He considered himself immortal. He’d had plenty of broken bones and visits to the emergency room in his 33 years as a stuntman. In each of the three near-death experiences, he was drawn to a light but it always dimmed before he reached it. And then he woke to excruciating pain.
This was different. He found himself weightless. No sound, no sights, just white. Best of all, no pain. An unseen force slowly propelled him forward and after a time he came upon a huge golden gate.
A kind voice whispered in his head, “Enter ye who are pure of heart.”
Pure of heart? Him? Michael laughed out loud, the sound startling him in the serene atmosphere.
The gate swung open. “So this is Heaven?” he said, looking around.
The voice answered, “It is what you deserve.”
“I’m not so sure I deserve Heaven, with all respects. I never did anything special with my life.”
A wisp of white smoke formed into the shape of a little child. She ran around his legs, her laughter tinkling like glass windchimes in the wind. “Remember me, mister? You took me for a ride in your race car.”
Michael looked closer at her. “Weren’t you in a wheelchair?”
“Yes, but now I can run!” she shouted as she sprinted into thin air.
A touch on his shoulder made him turn to see a young man in a baseball uniform.
“I’m sorry, but I don’t think we’ve met.”
“But I know you. Your blood donation gave me five more years with my family.”
An ethereal figure floated towards him. She had hair like spun gold and huge iridescent wings softly fluttering on her back.
His jaw dropped open. “I certainly would remember you! My God, you’re beautiful!”
“I am you, Michael. I am the reflection of the joy that you brought to so many others. I am the children that enjoyed your stunts, the strangers that you held doors for, the neighbor whose lawn you mowed, and the many donations of your time and money. The world is a better place for your small acts of kindness and your reward is Heaven. We have been waiting for you.”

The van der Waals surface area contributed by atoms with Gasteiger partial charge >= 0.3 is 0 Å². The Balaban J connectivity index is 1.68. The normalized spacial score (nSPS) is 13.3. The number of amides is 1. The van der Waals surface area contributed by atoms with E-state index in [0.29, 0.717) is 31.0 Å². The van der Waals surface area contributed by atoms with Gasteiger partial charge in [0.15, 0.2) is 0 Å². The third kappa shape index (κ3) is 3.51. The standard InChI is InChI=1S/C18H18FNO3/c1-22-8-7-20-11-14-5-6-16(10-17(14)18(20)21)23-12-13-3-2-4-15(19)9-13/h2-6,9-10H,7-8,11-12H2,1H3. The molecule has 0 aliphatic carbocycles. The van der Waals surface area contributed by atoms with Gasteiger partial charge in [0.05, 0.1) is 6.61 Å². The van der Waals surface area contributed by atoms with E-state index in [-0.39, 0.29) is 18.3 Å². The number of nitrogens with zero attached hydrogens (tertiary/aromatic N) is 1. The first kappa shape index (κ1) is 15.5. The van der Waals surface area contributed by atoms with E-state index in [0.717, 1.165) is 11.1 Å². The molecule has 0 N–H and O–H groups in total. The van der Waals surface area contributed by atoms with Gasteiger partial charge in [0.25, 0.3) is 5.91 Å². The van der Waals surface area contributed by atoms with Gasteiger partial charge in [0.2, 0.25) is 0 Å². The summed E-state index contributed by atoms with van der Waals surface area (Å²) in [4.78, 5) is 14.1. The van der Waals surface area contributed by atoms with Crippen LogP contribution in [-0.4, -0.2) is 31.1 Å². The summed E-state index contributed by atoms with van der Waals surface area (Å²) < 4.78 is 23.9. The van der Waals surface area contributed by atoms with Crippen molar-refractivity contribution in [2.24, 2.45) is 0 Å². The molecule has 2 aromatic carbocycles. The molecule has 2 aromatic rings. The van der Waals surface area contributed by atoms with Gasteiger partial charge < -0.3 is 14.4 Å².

He turned towards her gesture and saw a crowd approaching. At first it was just a dozen or so people, but as he looked it grew to hundreds and then thousands. He saw his grandparents, a cousin who had succumbed to cancer, his favorite high school teacher, fellow stuntmen and women who died tragically in accidents, and so many that he didn’t recognize but all who seemed to know him.
He was surrounded with light and love and more elation than he had ever felt in his life.
And then it was gone. Michael felt a jolt of electricity pulse through his body and opened his eyes to a woman with blonde hair bending over him.
“There you are,” she smiled. “It’s not your time yet. You have more living to do.”
Written for To Live & Write in Alameda’s October Flash Fiction Challenge #8, “The Approaching Crowd.” We had three days to write a 500 word short story and share with our group.
If you have a writer’s soul and live in Alameda, please join our group! No experience necessary … members range from those who dream of writing the Great American Novel to published authors. No dues, many free daily/weekly meet-ups, reasonably priced workshops and focus groups and retreats, and tons of encouragement and support.
Here’s the link: To Live and Write in Alameda.